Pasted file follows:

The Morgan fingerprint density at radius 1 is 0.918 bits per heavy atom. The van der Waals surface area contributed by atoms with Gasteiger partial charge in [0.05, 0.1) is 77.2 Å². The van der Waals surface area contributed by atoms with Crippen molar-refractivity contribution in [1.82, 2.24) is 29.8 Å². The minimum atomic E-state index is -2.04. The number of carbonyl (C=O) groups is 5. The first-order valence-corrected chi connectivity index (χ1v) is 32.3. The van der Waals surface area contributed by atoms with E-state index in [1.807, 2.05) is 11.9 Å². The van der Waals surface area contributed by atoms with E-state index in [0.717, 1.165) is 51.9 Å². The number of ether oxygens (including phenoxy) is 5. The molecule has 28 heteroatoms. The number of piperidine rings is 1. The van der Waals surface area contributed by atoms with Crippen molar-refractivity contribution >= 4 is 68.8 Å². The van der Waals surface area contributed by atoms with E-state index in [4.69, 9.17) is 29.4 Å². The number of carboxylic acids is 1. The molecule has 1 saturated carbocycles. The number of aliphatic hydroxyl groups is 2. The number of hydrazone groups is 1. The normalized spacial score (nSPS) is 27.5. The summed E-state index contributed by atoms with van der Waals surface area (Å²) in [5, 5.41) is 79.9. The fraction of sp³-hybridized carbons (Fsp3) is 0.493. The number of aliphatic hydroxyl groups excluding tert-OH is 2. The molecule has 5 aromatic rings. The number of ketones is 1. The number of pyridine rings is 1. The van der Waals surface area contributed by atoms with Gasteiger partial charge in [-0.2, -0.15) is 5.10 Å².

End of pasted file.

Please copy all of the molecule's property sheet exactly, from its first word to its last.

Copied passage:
The Morgan fingerprint density at radius 1 is 0.918 bits per heavy atom. The van der Waals surface area contributed by atoms with Gasteiger partial charge in [0.05, 0.1) is 77.2 Å². The van der Waals surface area contributed by atoms with Crippen molar-refractivity contribution in [1.82, 2.24) is 29.8 Å². The minimum atomic E-state index is -2.04. The number of carbonyl (C=O) groups is 5. The first-order valence-corrected chi connectivity index (χ1v) is 32.3. The van der Waals surface area contributed by atoms with E-state index in [1.807, 2.05) is 11.9 Å². The van der Waals surface area contributed by atoms with E-state index in [0.717, 1.165) is 51.9 Å². The number of ether oxygens (including phenoxy) is 5. The molecule has 28 heteroatoms. The number of piperidine rings is 1. The van der Waals surface area contributed by atoms with Crippen molar-refractivity contribution >= 4 is 68.8 Å². The van der Waals surface area contributed by atoms with E-state index in [4.69, 9.17) is 29.4 Å². The number of carboxylic acids is 1. The molecule has 1 saturated carbocycles. The number of aliphatic hydroxyl groups is 2. The number of hydrazone groups is 1. The normalized spacial score (nSPS) is 27.5. The summed E-state index contributed by atoms with van der Waals surface area (Å²) in [5, 5.41) is 79.9. The fraction of sp³-hybridized carbons (Fsp3) is 0.493. The number of aliphatic hydroxyl groups excluding tert-OH is 2. The molecule has 5 aromatic rings. The number of ketones is 1. The number of pyridine rings is 1. The van der Waals surface area contributed by atoms with Gasteiger partial charge in [-0.2, -0.15) is 5.10 Å².